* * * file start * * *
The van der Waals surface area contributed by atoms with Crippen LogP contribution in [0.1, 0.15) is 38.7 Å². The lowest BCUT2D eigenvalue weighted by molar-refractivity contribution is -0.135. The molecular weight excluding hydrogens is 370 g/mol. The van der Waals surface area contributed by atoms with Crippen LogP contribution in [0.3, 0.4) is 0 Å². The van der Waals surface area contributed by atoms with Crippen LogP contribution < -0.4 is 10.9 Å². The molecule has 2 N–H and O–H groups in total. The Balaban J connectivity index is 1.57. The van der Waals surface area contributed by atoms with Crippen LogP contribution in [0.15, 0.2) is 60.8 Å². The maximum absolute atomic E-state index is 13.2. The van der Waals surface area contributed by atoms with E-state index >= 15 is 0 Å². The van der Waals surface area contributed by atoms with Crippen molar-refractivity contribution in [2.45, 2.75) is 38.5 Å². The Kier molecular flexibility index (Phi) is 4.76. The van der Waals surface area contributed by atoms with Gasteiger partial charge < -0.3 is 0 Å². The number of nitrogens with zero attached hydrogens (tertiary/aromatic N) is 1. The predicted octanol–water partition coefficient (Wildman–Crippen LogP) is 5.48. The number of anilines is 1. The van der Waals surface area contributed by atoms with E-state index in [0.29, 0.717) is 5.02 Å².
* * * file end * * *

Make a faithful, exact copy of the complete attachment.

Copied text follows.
The van der Waals surface area contributed by atoms with Crippen LogP contribution in [0.1, 0.15) is 38.7 Å². The lowest BCUT2D eigenvalue weighted by molar-refractivity contribution is -0.135. The molecular weight excluding hydrogens is 370 g/mol. The van der Waals surface area contributed by atoms with Crippen LogP contribution in [0.3, 0.4) is 0 Å². The van der Waals surface area contributed by atoms with Crippen LogP contribution < -0.4 is 10.9 Å². The molecule has 2 N–H and O–H groups in total. The Balaban J connectivity index is 1.57. The van der Waals surface area contributed by atoms with Crippen LogP contribution in [0.15, 0.2) is 60.8 Å². The maximum absolute atomic E-state index is 13.2. The van der Waals surface area contributed by atoms with E-state index >= 15 is 0 Å². The van der Waals surface area contributed by atoms with Crippen molar-refractivity contribution in [2.45, 2.75) is 38.5 Å². The Kier molecular flexibility index (Phi) is 4.76. The van der Waals surface area contributed by atoms with Gasteiger partial charge < -0.3 is 0 Å². The number of nitrogens with zero attached hydrogens (tertiary/aromatic N) is 1. The predicted octanol–water partition coefficient (Wildman–Crippen LogP) is 5.48. The number of anilines is 1. The van der Waals surface area contributed by atoms with E-state index in [0.29, 0.717) is 5.02 Å².